So again, just for the record, if women want a doctor to prescribe birth control, they have to submit to an invasive pelvic exam involving the insertion of a cold, metal speculum into their vagina, which is then cranked open like a tire jack to gain access to the cervix. The doctor then scrapes away at the surface to remove cells for testing. This is what I and many women had to go through every year in order to take control of our own contraception. In contrast, most of the men I know who grow moustaches for “Movember” adamantly refuse to undergo even so much as a single prostate exam. What’s more, they’re not forced to do so in order to purchase contraceptives.
Economic issues are at least as abundant and pressing in health care provision as social goals. True, conservatives are — very generally — more often pro-life than pro-choice when it comes to their personal preferences, while liberals tend to be the opposite. But that overly simplistic dichotomy obfuscates the many shades of grey that emerge when you throw in more complicated issues like late-term abortions and in what circumstances state-funding is or is not appropriate. The states that democratically passed legislation requiring pre-abortion ultrasounds be conducted made legitimate social and economic decisions concerning a woman’s right to know and fully appreciate the gravity and reality of her particular situation before making her own choice about whether to proceed with an abortion.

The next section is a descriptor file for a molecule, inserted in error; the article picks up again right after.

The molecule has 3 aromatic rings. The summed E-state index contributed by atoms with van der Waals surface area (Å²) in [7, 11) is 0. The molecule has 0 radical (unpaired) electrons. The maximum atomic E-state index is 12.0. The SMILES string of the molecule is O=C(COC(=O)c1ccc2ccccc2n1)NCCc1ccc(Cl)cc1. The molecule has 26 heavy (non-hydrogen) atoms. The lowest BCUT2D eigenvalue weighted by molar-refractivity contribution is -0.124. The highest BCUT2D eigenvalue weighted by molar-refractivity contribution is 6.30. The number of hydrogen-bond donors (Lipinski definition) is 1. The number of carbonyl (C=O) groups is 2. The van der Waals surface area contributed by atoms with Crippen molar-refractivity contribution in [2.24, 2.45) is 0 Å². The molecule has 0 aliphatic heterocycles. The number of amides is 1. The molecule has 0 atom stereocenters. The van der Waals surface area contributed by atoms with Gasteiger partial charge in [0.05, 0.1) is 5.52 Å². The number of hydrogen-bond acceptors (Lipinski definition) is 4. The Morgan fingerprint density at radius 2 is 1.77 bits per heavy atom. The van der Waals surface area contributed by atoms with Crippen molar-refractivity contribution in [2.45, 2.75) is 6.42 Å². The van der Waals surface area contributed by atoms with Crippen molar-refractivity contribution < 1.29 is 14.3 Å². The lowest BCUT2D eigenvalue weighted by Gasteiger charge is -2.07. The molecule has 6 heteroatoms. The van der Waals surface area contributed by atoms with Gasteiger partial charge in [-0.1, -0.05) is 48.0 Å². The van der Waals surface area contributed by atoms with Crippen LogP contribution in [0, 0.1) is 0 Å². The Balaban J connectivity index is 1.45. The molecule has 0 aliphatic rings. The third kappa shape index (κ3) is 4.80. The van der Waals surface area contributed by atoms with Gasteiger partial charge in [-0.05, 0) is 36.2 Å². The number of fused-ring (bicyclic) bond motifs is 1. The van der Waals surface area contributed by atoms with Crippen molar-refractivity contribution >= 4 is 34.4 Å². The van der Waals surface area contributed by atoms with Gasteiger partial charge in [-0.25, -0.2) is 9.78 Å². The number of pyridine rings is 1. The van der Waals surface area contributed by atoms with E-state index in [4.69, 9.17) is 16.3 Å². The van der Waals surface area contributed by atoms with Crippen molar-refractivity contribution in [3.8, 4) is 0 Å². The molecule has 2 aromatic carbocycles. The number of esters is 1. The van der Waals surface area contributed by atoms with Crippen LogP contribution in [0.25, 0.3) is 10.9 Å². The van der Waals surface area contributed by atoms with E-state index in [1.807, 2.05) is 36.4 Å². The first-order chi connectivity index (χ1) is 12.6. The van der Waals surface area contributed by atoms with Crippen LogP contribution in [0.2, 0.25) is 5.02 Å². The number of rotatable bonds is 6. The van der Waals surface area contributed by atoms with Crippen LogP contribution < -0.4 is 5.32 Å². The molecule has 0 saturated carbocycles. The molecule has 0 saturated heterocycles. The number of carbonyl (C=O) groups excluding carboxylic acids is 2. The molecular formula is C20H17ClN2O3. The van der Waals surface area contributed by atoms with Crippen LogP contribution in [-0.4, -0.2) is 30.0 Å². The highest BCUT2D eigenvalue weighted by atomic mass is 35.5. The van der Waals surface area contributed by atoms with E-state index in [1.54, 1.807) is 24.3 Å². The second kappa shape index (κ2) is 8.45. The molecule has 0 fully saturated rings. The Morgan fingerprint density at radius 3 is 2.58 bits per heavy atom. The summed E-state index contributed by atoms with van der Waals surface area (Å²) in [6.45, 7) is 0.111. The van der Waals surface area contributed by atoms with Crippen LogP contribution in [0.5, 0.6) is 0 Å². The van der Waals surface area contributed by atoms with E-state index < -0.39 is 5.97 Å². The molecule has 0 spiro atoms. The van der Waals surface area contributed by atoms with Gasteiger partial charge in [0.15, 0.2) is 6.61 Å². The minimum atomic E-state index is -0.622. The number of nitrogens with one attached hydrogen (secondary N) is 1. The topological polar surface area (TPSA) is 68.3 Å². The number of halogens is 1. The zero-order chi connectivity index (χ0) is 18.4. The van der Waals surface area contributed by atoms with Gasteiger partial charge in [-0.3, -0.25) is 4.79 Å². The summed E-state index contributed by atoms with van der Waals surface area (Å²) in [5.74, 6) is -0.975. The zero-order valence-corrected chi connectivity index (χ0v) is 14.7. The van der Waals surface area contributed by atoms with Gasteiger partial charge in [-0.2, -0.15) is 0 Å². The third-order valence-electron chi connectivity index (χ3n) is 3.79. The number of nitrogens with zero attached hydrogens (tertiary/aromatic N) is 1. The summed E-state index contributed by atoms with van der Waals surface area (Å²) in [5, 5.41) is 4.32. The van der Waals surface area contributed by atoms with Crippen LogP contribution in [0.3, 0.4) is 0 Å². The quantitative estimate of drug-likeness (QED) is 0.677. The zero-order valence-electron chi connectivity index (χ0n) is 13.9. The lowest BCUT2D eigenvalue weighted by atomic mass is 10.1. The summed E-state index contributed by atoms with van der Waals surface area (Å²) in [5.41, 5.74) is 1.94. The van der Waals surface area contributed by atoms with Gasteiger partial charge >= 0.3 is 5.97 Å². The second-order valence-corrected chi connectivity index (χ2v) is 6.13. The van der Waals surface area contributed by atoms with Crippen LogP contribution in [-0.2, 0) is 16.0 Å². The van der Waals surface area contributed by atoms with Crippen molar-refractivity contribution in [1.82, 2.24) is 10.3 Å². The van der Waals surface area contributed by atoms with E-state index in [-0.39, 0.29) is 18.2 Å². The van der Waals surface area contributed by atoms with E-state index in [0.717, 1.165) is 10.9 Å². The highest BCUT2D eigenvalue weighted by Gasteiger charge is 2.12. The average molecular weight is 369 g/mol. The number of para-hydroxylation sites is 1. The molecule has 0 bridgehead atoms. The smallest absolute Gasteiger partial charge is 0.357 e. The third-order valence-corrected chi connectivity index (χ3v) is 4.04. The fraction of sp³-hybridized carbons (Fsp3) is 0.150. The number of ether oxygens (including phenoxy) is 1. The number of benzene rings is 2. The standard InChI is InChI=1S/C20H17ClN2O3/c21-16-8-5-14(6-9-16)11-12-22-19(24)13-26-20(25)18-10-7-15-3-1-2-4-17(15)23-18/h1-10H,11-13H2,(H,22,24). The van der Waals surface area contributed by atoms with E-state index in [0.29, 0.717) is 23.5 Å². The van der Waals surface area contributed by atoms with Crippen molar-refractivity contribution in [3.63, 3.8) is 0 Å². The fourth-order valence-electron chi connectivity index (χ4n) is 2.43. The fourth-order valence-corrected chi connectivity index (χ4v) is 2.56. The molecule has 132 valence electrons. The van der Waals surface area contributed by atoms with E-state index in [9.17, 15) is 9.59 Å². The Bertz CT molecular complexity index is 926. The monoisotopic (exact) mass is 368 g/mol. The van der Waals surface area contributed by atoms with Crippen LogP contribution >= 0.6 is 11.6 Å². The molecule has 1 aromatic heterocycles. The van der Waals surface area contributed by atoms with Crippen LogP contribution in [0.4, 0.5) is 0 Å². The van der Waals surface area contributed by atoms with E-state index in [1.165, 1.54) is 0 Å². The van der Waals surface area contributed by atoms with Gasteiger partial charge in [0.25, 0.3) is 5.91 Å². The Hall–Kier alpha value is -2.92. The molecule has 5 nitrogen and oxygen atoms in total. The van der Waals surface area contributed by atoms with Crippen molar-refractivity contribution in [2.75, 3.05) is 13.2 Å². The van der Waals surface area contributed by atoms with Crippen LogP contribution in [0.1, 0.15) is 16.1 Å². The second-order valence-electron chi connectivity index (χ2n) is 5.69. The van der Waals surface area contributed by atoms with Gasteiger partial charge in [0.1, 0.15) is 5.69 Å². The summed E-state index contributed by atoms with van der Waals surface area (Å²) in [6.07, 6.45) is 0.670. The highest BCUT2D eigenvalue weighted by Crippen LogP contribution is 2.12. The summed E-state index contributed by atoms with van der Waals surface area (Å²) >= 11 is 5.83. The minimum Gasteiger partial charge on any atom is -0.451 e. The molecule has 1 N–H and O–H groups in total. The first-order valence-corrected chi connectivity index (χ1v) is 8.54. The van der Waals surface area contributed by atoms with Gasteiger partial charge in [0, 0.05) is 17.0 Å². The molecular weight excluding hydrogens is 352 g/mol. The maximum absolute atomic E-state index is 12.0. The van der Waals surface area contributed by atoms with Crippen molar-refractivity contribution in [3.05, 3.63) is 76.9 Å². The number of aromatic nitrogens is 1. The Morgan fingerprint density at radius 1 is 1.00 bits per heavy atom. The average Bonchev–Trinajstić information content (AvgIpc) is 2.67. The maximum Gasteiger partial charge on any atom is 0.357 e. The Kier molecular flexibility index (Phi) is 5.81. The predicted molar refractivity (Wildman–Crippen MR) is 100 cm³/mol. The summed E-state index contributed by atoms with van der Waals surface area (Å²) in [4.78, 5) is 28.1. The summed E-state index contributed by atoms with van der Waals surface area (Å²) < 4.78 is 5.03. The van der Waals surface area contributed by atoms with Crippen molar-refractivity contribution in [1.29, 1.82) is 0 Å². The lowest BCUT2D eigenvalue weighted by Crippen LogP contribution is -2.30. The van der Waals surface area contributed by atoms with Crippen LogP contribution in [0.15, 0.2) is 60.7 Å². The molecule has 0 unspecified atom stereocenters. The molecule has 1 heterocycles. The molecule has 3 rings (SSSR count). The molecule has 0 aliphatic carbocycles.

Like you MJ, I support a woman’s right to choose, but I also find a bit ironic when juxtaposed with your criticism of the uninformed voter. I wonder if you’re also in favour of the good old days of smoke-filled back-rooms in which panels of physicians and bureaucrats presided over a woman’s so-called “right” to abortion?
There is no absolute right to abortion, and neither Roe v. Wade nor R. v. Morgentaler stand for that proposition. Claiming that state laws limiting state-funded abortion on demand to 20 weeks flies in the face of the existing jurisprudence is simply false. Once again, you need to get your facts straight.
Finally, your reasons for moving away from supporting Republicans are your own. Clearly, you disagree with the basis for “Terri’s Law”, and that’s fine. But to equate it with "ignoring 4.000 years of legal precedent, “family values” and equal protection of the laws in their quixotic mission to raise the dead" is absurd.